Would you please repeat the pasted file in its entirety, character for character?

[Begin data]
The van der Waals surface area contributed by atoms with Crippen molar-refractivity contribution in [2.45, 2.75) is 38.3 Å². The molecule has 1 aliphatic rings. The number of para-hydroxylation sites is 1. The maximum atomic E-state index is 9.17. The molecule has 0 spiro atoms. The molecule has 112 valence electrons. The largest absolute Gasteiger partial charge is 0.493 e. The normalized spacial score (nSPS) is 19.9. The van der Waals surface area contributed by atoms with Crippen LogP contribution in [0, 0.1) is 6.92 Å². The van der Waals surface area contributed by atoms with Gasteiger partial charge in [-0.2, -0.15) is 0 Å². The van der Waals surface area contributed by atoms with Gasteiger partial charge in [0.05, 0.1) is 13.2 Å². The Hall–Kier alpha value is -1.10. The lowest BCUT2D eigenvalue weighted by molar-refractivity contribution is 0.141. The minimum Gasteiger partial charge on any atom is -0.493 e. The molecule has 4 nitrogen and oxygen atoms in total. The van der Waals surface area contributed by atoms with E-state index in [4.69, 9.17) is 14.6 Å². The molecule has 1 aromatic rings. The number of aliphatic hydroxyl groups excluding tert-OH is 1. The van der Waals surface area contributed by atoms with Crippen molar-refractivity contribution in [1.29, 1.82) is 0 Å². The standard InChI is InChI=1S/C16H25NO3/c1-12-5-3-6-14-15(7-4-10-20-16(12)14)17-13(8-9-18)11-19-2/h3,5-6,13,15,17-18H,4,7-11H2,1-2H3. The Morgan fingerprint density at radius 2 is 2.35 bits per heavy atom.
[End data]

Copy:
The van der Waals surface area contributed by atoms with Crippen molar-refractivity contribution in [2.45, 2.75) is 38.3 Å². The molecule has 1 aliphatic rings. The number of para-hydroxylation sites is 1. The maximum atomic E-state index is 9.17. The molecule has 0 spiro atoms. The molecule has 112 valence electrons. The largest absolute Gasteiger partial charge is 0.493 e. The normalized spacial score (nSPS) is 19.9. The van der Waals surface area contributed by atoms with Crippen LogP contribution in [0, 0.1) is 6.92 Å². The van der Waals surface area contributed by atoms with Gasteiger partial charge in [-0.2, -0.15) is 0 Å². The van der Waals surface area contributed by atoms with Gasteiger partial charge in [0.05, 0.1) is 13.2 Å². The Hall–Kier alpha value is -1.10. The lowest BCUT2D eigenvalue weighted by molar-refractivity contribution is 0.141. The minimum Gasteiger partial charge on any atom is -0.493 e. The molecule has 4 nitrogen and oxygen atoms in total. The van der Waals surface area contributed by atoms with E-state index in [4.69, 9.17) is 14.6 Å². The molecule has 1 aromatic rings. The number of aliphatic hydroxyl groups excluding tert-OH is 1. The van der Waals surface area contributed by atoms with Crippen molar-refractivity contribution in [1.29, 1.82) is 0 Å². The standard InChI is InChI=1S/C16H25NO3/c1-12-5-3-6-14-15(7-4-10-20-16(12)14)17-13(8-9-18)11-19-2/h3,5-6,13,15,17-18H,4,7-11H2,1-2H3. The Morgan fingerprint density at radius 2 is 2.35 bits per heavy atom.